JK Rowling: Harry Potter author issues police warning over accusations of misgendering broadcaster India Willoughby

Author JK Rowling and broadcaster India Willoughby have exchanged a war of words

Author JK Rowling has said the “police are going to be very busy” amid accusations she misgendered broadcaster India Willoughby.

In an interview with Byline TV, Willoughby, 58, a trans woman and broadcaster, told journalist Caolan Robertson that she had reported the Harry Potter author to the police for calling her a man.

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Following the release of the filmed interview, Rowling, 58, said Willoughby appeared to have forgotten the Forstater ruling, which “established that gender critical views can be protected in law”.

Harry Potter and Strike author JK Rowling. Picture: Getty ImagesHarry Potter and Strike author JK Rowling. Picture: Getty Images
Harry Potter and Strike author JK Rowling. Picture: Getty Images

Maya Forstater successfully brought a case to the Employment Appeal Tribunal (EAT) to establish that gender-critical views are a protected philosophical belief under the Equality Act 2010 in 2021.

Rowling later reposted a clip of Robertson in which he said he had contacted the author for an interview as well. She accused the journalist of calling Willoughby “him” twice in the video. The captions refer to Willoughby as “them” and Robertson has refuted Rowling’s claims.

Rowling also said in the post: “Extraordinary … the police are going to be very busy.”

On Sunday, the Harry Potter writer posted a criticism of trans women being allowed into women’s changing rooms on X. In the thread she spoke about Willoughby and said: “India didn’t become a woman. India is cosplaying a misogynistic male fantasy of what a woman is.”

In the interview with Byline TV, Willoughby said of the posts: “JK Rowling has definitely committed a crime. I’m legally a woman. She knows I’m a woman and she calls me a man.

“It’s a protected characteristic. And that is a breach of both the Equality Act and the Gender Recognition Act. She’s tweeted that out to 14 million followers.”

Under the Equality Act 2010, a person cannot discriminate against another because of a protected characteristic, such as gender reassignment.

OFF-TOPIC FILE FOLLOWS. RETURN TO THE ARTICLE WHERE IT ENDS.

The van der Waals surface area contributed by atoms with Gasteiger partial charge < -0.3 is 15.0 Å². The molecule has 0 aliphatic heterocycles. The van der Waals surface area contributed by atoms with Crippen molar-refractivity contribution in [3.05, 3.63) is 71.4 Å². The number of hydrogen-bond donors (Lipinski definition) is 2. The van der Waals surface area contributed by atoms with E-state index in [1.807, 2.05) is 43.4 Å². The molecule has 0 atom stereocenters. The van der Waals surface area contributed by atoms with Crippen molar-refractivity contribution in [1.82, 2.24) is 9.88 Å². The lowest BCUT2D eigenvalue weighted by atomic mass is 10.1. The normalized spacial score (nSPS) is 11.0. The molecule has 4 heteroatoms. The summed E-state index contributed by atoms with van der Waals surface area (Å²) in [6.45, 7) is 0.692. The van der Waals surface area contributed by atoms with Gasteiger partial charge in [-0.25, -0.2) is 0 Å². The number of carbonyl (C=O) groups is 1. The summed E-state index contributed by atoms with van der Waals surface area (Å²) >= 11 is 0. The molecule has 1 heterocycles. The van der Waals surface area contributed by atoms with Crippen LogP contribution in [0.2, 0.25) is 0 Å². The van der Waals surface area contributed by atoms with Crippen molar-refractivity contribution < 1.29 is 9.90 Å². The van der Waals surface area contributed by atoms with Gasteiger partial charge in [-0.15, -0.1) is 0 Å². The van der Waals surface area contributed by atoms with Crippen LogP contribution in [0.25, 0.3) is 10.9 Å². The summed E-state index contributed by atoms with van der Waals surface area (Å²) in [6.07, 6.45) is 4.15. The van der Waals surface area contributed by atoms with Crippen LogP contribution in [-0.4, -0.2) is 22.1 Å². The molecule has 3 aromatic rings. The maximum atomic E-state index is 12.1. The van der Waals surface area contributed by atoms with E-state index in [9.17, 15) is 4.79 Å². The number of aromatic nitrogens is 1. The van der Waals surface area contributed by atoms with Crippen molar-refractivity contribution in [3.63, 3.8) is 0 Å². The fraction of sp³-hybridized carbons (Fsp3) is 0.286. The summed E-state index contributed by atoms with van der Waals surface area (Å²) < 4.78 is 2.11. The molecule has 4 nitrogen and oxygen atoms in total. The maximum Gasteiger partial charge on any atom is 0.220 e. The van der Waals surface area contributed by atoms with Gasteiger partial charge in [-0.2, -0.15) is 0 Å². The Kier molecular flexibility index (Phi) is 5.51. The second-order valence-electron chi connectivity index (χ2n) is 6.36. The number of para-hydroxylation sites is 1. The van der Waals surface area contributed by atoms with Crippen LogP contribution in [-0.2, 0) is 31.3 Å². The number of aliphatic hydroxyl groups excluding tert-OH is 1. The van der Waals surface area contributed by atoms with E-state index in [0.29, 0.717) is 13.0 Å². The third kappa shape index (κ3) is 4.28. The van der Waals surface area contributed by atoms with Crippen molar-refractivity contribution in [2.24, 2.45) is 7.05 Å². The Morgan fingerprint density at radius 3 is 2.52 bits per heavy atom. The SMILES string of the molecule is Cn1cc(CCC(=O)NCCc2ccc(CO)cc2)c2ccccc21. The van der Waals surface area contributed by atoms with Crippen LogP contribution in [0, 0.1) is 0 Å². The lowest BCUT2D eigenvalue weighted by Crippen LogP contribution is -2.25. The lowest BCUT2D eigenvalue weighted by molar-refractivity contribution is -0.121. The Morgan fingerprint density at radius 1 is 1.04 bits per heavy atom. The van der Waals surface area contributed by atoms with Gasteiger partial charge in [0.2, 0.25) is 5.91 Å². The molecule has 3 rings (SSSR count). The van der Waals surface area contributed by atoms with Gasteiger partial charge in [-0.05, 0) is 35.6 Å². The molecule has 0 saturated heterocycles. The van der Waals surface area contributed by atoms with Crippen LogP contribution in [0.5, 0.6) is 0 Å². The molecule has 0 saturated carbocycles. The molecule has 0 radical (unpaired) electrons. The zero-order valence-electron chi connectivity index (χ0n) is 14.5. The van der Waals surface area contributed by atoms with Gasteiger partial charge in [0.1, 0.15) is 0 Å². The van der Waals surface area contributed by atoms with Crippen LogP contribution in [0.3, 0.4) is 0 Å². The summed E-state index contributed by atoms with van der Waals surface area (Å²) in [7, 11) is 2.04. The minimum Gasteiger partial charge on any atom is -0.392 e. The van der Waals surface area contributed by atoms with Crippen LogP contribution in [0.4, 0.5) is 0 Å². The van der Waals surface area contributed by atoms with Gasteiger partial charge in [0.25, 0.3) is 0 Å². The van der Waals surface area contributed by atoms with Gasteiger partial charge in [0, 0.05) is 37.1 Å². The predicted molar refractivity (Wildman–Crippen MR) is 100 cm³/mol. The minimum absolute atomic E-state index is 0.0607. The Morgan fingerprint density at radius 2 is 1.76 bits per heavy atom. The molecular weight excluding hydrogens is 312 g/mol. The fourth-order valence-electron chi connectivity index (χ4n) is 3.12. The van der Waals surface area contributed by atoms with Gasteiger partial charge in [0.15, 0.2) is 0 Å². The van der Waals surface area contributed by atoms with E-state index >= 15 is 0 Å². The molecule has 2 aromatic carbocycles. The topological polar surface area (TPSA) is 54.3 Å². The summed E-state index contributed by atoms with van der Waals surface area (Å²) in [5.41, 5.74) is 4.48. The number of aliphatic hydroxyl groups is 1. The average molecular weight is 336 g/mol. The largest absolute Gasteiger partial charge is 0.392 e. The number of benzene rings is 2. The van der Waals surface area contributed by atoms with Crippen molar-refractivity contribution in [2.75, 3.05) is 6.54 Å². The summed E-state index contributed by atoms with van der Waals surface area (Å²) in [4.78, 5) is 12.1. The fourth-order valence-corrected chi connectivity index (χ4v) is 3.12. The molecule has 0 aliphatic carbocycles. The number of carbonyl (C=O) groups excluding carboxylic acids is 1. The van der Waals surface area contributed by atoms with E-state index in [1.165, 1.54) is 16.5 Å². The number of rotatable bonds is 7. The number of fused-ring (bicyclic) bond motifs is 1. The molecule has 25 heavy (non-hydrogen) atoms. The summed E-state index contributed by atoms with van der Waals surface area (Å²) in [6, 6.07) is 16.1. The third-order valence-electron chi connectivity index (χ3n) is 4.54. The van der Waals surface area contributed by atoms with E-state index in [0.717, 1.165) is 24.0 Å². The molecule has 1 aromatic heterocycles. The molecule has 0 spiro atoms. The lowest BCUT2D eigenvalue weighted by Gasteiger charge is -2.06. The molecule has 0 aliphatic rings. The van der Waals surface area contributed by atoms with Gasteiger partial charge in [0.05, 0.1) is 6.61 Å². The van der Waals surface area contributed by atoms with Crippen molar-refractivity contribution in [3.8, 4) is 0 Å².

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The police and the Crown Prosecution Service (CPS) have both agreed the definition for identifying hate crimes includes a criminal offence that is perceived by the victim, or another, to be “motivated by hostility or prejudice,” based on a person’s “transgender identity or perceived transgender identity.”

Willoughby added: “Well, I’ve been to the police and I’ve reported it as an issue. I contacted Northumbria Constabulary yesterday.”

She added: “I have reported JK Rowling to the police for what she said. I don’t know if that’s going to be treated as a hate crime, malicious communications, but it’s a cut-and-dry offence as far as I’m concerned.

“And at the end of the day, it is a hate crime. Transgender identity is a protected characteristic, just as race is, just as sexuality is.

“I have reported JK Rowling to the police for what she said. And the equivalent of what JK Rowling said, calling a trans person a man deliberately … I am legally recognised as a woman and for JK Rowling to deliberately, and that is the key word, misgender me knowing who I am is grossly offensive.

“It is a hate crime and it should be treated just as somebody calling a black person the N-word or an Asian person the P-word.”

Rowling has claimed she was advised previously she had a legal case against Willoughby for defamation and added there was no law compelling her to refer to the TV personality as a woman.

She said on X: “Some time ago, lawyers advised me that not only did I have a clearly winnable case against India Willoughby for defamation, but that India’s obsessive targeting of me over the past few years may meet the legal threshold for harassment.”

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The author added: “No law compels anyone to pretend to believe that India is a woman. Aware as I am that it’s an offence to lie to law enforcement, I’ll simply have to explain to the police that, in my view, India is a classic example of the male narcissist who lives in a state of perpetual rage that he can’t compel women to take him at his own valuation.”

A Northumbria Police spokesperson said: “On Monday, March 4, we received a complaint about a post on social media. We are currently awaiting to speak to the complainant further.”

Downing Street declined to comment on the row, saying decisions were up to “operationally independent” police forces.

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